Pumpkin and squash belong to the same plant family. While knowledge of pumpkin plant classification can seem obscure, pumpkins and squashes actually share almost the same genetic makeup, each one with their own set of subspecies.
Pumpkin and Squash
Pumpkin and squash, along with some gourds, are members of the large Cucurbitaceae family, and both are characterized for being mostly annual vine plants that produce large, fleshy fruits, with both male and female flowers and large, flat seeds.
The truth is that pumpkins and squashes have essentially the same genetic composition, and the two names could, in theory, be used interchangeably. In practice, however, tradition commonly dictates which name is used for each plant. The word pumpkin, for example, usually refers to the large, orange, spherically-shaped fruits, typically used for jack-o-lanterns and to make pies. Squash refers to their smaller, gray or greenish counterparts.
Squashes can be divided into two main sub-categories: summer squash and winter squash. Summer squashes are tender like zucchini, pattypan, crookneck, and straightneck squash. Small hubbard, miniature pumpkin, and banana, acorn, and spaghetti squash varieties are all considered hard-skinned winter squashes.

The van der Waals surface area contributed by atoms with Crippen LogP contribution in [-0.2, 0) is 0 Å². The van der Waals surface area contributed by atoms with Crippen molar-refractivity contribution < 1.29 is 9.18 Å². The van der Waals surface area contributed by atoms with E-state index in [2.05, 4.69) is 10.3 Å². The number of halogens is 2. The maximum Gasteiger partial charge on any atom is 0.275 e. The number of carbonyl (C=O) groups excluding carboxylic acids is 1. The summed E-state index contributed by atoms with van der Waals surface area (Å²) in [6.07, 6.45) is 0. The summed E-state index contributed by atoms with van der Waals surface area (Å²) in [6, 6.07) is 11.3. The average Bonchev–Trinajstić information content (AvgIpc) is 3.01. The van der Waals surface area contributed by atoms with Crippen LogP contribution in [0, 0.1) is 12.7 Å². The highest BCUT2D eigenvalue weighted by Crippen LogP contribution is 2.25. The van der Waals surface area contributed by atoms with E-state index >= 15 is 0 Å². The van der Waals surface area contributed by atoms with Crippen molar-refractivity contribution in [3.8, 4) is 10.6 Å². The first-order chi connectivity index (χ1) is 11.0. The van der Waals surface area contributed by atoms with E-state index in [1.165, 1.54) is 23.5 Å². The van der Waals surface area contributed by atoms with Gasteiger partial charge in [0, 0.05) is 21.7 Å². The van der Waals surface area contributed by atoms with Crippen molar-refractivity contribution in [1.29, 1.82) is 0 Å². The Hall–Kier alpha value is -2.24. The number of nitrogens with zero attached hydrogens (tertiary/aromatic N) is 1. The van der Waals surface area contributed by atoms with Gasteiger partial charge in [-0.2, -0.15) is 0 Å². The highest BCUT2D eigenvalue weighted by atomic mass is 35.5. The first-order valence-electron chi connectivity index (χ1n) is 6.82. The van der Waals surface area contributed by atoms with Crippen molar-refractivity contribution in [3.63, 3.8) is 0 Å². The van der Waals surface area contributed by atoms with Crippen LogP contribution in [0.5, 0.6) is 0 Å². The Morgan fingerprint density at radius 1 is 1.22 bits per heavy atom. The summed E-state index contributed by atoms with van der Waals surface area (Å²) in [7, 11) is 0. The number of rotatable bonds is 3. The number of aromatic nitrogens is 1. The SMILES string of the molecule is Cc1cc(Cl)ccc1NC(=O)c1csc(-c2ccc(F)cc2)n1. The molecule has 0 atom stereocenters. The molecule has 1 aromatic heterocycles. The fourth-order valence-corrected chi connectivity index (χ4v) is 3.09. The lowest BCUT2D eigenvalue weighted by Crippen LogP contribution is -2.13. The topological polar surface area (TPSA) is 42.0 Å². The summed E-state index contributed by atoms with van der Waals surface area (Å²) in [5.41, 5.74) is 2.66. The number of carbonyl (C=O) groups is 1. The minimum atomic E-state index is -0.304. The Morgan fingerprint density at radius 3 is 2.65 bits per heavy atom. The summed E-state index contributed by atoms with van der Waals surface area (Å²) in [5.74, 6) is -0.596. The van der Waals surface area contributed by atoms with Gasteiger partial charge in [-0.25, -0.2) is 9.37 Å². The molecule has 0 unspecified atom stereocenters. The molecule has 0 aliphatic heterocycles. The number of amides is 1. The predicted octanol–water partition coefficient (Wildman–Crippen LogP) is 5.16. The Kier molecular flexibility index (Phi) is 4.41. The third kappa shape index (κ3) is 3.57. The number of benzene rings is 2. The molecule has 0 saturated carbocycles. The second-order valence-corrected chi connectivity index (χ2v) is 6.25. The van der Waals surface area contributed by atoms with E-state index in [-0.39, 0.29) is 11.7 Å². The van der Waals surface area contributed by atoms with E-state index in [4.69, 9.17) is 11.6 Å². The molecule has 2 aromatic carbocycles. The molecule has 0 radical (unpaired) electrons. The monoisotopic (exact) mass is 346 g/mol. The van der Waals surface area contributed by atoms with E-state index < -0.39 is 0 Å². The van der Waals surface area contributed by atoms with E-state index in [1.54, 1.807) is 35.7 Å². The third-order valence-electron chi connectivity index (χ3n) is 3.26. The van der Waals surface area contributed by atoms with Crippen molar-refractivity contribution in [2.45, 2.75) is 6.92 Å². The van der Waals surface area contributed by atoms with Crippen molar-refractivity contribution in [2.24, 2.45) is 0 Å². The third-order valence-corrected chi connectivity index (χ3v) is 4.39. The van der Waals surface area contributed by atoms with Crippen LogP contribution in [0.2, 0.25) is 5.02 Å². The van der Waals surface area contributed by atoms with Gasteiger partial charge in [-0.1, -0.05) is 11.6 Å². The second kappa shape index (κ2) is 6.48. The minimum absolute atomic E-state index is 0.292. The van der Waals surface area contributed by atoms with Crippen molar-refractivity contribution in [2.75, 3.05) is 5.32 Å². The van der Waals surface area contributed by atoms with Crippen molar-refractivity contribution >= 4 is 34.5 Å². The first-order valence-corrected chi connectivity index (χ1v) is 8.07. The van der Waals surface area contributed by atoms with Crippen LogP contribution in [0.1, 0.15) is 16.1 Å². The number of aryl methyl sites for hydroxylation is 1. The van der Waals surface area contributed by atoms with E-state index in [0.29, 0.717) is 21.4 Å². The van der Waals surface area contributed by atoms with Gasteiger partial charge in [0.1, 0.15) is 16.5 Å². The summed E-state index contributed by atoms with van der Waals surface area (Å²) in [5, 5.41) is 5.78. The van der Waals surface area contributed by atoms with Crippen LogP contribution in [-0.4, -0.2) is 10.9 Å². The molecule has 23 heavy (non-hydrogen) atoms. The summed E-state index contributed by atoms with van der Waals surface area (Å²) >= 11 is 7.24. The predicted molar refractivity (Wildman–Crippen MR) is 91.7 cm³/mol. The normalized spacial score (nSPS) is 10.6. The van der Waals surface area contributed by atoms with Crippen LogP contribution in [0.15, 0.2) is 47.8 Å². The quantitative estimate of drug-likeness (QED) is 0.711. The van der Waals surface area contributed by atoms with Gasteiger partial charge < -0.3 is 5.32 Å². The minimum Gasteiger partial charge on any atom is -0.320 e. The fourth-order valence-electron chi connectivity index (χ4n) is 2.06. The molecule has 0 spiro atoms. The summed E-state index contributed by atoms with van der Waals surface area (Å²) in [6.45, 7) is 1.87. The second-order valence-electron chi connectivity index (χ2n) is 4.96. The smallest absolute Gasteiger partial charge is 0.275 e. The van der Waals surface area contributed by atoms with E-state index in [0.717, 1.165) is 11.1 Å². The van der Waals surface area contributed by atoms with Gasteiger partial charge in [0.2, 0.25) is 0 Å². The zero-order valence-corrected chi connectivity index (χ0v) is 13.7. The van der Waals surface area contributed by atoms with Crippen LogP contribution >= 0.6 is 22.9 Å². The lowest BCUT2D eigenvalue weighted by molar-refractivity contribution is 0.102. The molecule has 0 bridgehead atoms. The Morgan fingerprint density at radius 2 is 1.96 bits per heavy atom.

Squashes are also closely related to plants like cucumbers and watermelon, which also share the same plant family.
Genetic Variations Related to Pumpkin and Squash
All pumpkins are squashes, but human domestication has, over time, contributed to the many variations that exist. Professional botanists have studied the distinctive colors, stalks, seeds, and leaf patterns to determine the different species. Three main genetic variations of squash exist: Cucurbita maxima, C. moschata, and C. pepo.
Cucurbita maxima usually produces big fruits with hard seeds and round thick stems. It is typically harvested in the fall. C. moschata also has round stems and is a winter squash, while C. pepo is a summer squash known for its pentagonal, prickly stems, soft skin, and edible seeds.
Pumpkin and squash are both cucurbits, closely-related species that belong to the same genus, Cucurbita. In the U.S., the only common linguistic difference between squashes and pumpkins has to do with their color, shape, and size. As a part of the diverse Cucurbitaceae family, pumpkin and squash have essentially the same botanical makeup and produce a variety of unique genetic variations.
- Library of Congress, Everyday Mysteries, How did the squash get its name?
- University of Georgia, Extension Office, Squash
- Missouri Botanical Garden, Horticulture Questions and Answers
- Purdue University, Department of Horticulture and Landscape Architecture, Squash, pumpkins & gourds | Cucurbits
- University of California, Cucurbitaceae – Fruits for peons, pilgrims, and pharaohs